Top 10 Depressing Facts About The Internet


The Internet as a good thing for society is still up-in-the-air; on one hand, it has helped millions of people stay connected, and given the gift of the collected sum of human knowledge to everyone able to get online. However, it’s also resulted in some rather depressing figures and statistics, which we’re going to share right now, because they’re pretty shocking.

10. Homophobic Slurs Are Used Millions Of Times Per Day

Image result for roy hibbert homophobic tweet

We live in a very progressive society; it seem like every week, news will hit that another part of the world has legalized gay marriage. Despite this, homophobia is still more common online than exclamation marks. For example, since July 5th, 2012, one of the most offensive sexual slurs around has been used more than 16 million times on twitter ALONE.

Of course this is just on Twitter, the site where you’re invariably making these statements on a profile that your face is linked to. We don’t think we need to say how quick homophobes come out of the woodwork when anonymity is present but, just in case, we’d like to direct your attention to this article on Jason Collins, the first openly-gay active NBA player. The comments, when sorted by which ones have the most upvotes, become offensive within exactly 1 comment, where someone claims that him coming out is an attempt to claim he’s being discriminated against. Come on, Internet, we know you’re better than that.

At least, we hope you are.

9. Only 1% Of People Create Online Content

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Online, there’s a little thing known as the 1% Rule. In a nutshell, it states that 1% of people create the content of the Internet, around 9% of people contribute to that content through comments, votes, likes, and shares, and the remaining 90% or so in no way participate.

Using this site as an example, even the lists with many thousands of views will probably only have a few dozen comments at most. The same can be said for the thousands of other sites out there; the vast, overwhelming majority of people are happy to simply consume the content without participating. Which is fine, as by simple virtue of reading a site, you’ve aided it by providing your page view.

However it’s the 9% part that’s depressing, since it’s this vocal minority who are most likely to be critical of the content. Now, we’re not targeting people with legitimate concerns or constructive criticism. If we miss an entry on a list or make a spelling mistake, tell us about it. We’re human, and we’re bound to make mistakes. It’s the small section of people who do nothing but be critical, mean, or generally unpleasant just for the sake of it. Though those people are very much a minority, just remember that every person who creates content online is outnumbered a thousand-fold (at least) by people willing to instantly tear it down.

For every person willing to start a blog, make a video, or take a photo, there are a hundred people waiting with bated breath to tell them it sucks for no other reason than “the lulz.” And that’s a terrifying thought, since people creating original content are already hard enough to find online.

8. Internet Commenters Will Never Change Anyone’s Mind

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As mentioned above there are a small, but nonetheless significant, number of people online willing to be a complete wang to others for no other reason than that they find it funny. In that same vein, there are also a number of people waiting for any chance to start an argument about an issue they feel strongly about. Maybe it’s Obama, maybe it’s the environment or atheism; whatever it is, these people will argue back and forth with other commenters for hours, throwing facts at each other like they’re out-of-date yogurt. We think it’s safe to say that, in the entire history of the internet, no one has ever held up their hands and said, “actually you’re completely right. Let’s stop arguing.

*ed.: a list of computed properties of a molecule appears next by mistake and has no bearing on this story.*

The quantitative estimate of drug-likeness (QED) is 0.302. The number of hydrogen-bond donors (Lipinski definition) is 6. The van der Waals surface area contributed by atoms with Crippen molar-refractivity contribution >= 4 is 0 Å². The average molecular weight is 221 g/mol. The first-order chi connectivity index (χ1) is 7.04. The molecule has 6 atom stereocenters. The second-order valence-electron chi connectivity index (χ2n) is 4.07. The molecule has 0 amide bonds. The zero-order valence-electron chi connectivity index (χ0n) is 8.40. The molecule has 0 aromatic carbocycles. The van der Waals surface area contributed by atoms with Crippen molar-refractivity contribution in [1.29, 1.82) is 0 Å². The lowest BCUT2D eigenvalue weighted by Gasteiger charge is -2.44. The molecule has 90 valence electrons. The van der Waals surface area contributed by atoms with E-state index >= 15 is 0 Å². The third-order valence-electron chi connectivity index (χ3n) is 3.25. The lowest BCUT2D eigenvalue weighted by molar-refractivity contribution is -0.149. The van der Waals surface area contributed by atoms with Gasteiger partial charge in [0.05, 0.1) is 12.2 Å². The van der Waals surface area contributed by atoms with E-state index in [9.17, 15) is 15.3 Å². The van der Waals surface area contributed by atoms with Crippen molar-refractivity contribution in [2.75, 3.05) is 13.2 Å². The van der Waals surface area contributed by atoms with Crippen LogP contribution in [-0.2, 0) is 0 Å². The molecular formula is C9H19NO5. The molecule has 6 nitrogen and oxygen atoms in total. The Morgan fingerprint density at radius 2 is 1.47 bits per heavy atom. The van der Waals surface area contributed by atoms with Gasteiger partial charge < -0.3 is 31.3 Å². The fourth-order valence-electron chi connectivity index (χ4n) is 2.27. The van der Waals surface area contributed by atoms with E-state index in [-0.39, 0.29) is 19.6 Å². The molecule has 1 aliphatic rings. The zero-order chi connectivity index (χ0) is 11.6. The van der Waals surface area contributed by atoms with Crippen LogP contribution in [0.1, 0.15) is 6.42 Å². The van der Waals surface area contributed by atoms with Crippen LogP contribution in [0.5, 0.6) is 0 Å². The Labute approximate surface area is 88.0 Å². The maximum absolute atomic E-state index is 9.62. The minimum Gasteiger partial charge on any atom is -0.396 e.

The reason for this is very simple: changing someone’s mind is almost impossible, online or off. In experiments, it has been shown that when people hold a very strong belief, facts to the contrary, regardless of how reliable the source is, will almost never sway their opinion. In fact, in some cases, proving or trying to prove someone wrong only strengthens their belief in how right they are. Quoting Carl Sagan quotes at a religious person isn’t going to make them abandon a lifetime of faith anymore than the guys on the street handing you pamphlets are going to make you want to worship Odin. It’s just the way we’re hardwired; if you’ve spent 25 years believing that an all-powerful deity is judging you from beyond the stars, or that Batman is the absolute bomb, or that abortion is wrong, that’s going to be very difficult to stop believing. Our minds just aren’t designed to have years of things we “know” to be true shattered in an instant, which is why we’ll internally justify away such explanations and keep on believing whatever it is we believe.

Now here’s where this gets dark: think of how many times you’ve seen an argument online about, well anything. Think of the hundreds of message boards where people are arguing about things right now: religion, politics, video games, films, which superhero is the best, etc. Think of all the millions of hours those places have sucked from people’s lives, and now realize that almost all of that time has probably been wasted as you slowly begin to weep for humanity.